I was fortunate that my parents taught me to love books as a child. I enjoy reading fiction, especially science fiction. However, navigating the past 6 years of my own business would have been much harder without these 5 books.
I’d like to share them with you. I hope you find them useful too. And here’s a small life hack: I listen to business books in audio format while walking my dog. Movement often sparks the best ideas, and many times, these ideas are inspired by a thought from the book playing in my headphones.
- Thinking, Fast and Slow“ by Daniel Kahneman is at the top of my list and is one of the most valuable books I’ve ever read.
As a marketer, it’s crucial for me to understand what motivates people and how they think. How they make decisions and how they perceive information.
This scientifically-informed and somewhat intricately written book provides answers to these questions.
I remember being surprised to learn that most people vote for politicians not after a thorough analysis of their electoral program (though, how often have I studied electoral programs in my own life? Rhetorical question). They vote based on which face seems more trustworthy.
There was even an experiment where participants were shown photographs of politicians without being told who they were and were asked to make a choice. Without any additional information, the participants often chose those who actually won in real elections.
Another key insight from the book is that people operate on autopilot most of the time. Any significant decision requires the brain to exert considerable effort in contemplation, and people generally don’t like straining themselves. Thus, it’s essential to design product advertisements to be easily digestible.
- “Nassim Taleb: Antifragile: Things That Gain from Disorder.” This book is crucial to me, just like all of Taleb’s works.
Nassim experienced the war in Lebanon as a child, rarely attended school, and spent a lot of time in the basement of his home, hiding from shelling. There were many books in the basement, which is how he educated himself.
The book discusses principles on how to succeed in the complex reality that surrounds us.
A profound thought from it, for instance, is that one should insure oneself not against all risks, but against the largest and most destructive ones. If I had been a good student of Taleb, I would have prepared much better for the possibility of war in my time.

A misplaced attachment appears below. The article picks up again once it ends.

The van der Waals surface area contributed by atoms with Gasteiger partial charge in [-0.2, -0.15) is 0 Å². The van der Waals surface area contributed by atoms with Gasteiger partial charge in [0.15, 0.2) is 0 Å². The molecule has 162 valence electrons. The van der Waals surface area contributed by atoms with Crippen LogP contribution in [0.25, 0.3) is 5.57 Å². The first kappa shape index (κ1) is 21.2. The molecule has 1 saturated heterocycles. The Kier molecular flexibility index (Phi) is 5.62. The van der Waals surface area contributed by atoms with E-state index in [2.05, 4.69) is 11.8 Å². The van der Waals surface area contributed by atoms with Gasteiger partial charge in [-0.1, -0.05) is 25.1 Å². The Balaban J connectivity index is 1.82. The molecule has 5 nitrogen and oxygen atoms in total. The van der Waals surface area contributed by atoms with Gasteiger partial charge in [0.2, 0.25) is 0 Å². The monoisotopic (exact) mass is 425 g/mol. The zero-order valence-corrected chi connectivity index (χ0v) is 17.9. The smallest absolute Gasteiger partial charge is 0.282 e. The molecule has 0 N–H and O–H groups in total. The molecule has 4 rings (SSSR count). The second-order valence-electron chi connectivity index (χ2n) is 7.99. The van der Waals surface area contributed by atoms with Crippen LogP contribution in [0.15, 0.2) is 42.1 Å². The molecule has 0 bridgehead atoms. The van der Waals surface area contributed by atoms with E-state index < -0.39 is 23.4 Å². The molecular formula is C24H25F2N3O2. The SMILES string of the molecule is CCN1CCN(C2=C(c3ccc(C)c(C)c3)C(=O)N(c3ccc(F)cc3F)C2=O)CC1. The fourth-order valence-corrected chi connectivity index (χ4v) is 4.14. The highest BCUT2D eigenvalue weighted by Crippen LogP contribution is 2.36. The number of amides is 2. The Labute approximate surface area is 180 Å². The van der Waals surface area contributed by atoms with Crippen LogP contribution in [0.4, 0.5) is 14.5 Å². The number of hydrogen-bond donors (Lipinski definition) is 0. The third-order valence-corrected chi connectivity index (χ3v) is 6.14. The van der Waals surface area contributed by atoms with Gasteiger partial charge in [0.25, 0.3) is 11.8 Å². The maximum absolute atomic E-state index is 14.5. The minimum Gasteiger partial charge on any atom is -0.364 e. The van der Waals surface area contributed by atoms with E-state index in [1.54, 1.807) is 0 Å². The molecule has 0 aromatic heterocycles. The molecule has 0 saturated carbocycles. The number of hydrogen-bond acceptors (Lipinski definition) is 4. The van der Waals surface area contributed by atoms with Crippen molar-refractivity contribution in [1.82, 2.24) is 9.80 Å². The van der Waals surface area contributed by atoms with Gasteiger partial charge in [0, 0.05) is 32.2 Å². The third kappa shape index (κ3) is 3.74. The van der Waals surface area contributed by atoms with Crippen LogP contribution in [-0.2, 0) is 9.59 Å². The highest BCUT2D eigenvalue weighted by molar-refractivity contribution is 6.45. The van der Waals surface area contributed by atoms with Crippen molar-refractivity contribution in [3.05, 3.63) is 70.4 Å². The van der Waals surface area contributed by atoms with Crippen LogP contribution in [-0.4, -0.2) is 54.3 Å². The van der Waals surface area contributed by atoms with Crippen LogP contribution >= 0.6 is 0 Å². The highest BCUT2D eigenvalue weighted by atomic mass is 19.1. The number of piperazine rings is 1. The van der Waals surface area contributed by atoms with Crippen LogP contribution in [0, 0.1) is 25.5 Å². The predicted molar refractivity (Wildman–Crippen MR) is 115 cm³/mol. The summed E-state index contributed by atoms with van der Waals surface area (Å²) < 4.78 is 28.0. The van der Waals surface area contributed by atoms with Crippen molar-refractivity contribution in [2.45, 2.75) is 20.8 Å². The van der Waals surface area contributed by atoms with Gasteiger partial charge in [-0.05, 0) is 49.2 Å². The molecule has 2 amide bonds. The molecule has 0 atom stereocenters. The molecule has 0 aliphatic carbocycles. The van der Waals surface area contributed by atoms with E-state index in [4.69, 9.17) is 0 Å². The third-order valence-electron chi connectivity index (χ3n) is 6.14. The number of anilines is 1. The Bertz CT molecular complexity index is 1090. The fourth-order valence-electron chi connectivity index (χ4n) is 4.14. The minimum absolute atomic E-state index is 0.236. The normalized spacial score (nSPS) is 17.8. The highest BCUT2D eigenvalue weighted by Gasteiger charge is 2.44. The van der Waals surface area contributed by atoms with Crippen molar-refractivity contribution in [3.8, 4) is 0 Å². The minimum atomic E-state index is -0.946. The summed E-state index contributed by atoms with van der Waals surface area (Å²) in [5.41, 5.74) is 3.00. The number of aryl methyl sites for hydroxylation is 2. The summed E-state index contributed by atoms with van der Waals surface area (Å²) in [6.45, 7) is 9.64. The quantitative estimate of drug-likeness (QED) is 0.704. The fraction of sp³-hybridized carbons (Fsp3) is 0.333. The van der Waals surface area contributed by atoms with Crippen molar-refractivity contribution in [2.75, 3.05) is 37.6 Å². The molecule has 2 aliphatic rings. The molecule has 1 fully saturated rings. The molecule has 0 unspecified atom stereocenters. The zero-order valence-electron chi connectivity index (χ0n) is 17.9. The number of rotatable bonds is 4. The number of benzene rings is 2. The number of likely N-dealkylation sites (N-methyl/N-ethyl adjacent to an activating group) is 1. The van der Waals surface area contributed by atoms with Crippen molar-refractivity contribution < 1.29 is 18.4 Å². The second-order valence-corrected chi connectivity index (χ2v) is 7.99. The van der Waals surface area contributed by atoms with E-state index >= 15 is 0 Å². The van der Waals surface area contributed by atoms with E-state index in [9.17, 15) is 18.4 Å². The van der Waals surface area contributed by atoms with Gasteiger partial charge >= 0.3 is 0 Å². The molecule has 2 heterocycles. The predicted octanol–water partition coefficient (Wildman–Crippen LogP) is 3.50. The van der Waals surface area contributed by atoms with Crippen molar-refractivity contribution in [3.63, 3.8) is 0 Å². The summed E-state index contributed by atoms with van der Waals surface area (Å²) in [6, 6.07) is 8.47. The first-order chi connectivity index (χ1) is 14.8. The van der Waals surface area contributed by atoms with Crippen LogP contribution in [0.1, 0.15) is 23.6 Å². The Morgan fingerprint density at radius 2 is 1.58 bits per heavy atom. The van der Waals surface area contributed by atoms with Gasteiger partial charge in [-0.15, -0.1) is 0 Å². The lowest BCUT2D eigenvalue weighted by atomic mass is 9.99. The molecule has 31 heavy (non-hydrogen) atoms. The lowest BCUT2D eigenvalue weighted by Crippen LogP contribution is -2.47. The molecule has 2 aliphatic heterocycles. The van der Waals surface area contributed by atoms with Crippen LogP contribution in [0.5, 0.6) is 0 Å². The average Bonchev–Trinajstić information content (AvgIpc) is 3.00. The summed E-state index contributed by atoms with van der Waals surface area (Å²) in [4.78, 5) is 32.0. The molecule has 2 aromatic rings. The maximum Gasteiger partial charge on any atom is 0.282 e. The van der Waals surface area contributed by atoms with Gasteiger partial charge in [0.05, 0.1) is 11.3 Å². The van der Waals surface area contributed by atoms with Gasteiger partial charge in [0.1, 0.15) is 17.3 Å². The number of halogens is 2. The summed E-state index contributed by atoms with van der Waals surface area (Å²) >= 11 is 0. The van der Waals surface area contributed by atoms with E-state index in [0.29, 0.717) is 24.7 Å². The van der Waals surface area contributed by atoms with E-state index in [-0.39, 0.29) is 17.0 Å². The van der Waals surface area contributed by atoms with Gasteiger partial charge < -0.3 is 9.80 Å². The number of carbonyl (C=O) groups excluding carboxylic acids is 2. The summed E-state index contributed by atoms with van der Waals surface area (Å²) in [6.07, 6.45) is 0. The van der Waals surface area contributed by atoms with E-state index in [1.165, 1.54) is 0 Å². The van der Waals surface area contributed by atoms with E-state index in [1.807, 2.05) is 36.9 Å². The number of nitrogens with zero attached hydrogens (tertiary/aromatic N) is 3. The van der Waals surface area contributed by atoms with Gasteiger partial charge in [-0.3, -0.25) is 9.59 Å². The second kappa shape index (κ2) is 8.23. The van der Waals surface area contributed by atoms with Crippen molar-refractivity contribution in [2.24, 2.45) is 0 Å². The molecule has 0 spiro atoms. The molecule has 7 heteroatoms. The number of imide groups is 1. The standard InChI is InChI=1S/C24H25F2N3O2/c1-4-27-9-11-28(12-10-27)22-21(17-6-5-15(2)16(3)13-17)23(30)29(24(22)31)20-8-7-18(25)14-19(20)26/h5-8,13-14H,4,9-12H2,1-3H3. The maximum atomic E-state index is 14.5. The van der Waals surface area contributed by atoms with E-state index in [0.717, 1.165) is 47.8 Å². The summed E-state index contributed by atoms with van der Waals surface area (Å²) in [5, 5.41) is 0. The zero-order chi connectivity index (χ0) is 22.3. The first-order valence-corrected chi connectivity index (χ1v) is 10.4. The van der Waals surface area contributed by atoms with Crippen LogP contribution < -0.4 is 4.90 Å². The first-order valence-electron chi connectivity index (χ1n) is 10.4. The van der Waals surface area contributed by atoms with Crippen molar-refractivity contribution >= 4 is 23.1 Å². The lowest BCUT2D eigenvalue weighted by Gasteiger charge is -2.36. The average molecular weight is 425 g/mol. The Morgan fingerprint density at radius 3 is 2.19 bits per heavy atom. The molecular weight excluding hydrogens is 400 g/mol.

- “Who: Solve Your #1 Problem” by Geoff Smart and Randy Street
Thanks to the hiring framework described in this book, for me, the process of hiring transformed from a tiring and very unpleasant task into just another workflow that needs to be properly organized for everything to run smoothly.
Without the right team, you can’t build anything worthwhile, so I recommend this book to everyone who has to conduct interviews and think about finding outstanding employees.
- “Principles: Life and Work” by Ray Dalio
Another must-read for those who aspire to achieve more in life.
For instance, a vital insight is that without emotional pain, growth is impossible. When things go wrong, the first reaction is to flee, to shield oneself from the pain. However, Dalio advises treating pain as a catalyst for growth. To analyze its causes and ponder on how to cope with it.
Ray Dalio: “The fundamental law of nature is that for growth to occur, one must push one’s limits. This is always painful. Regardless of what you’re doing, whether lifting weights or facing challenges. The ability to detach from pain and respond to discomfort as a trigger for growth and learning is the key to success!”
An excellent read for those with the desire and ambition to build something global and world-changing.
How to avoid stagnation, move forward, and achieve results — the principles are described in this book, drawing on the experiences of projects like Airbnb.
I hope you found this list useful 🙂
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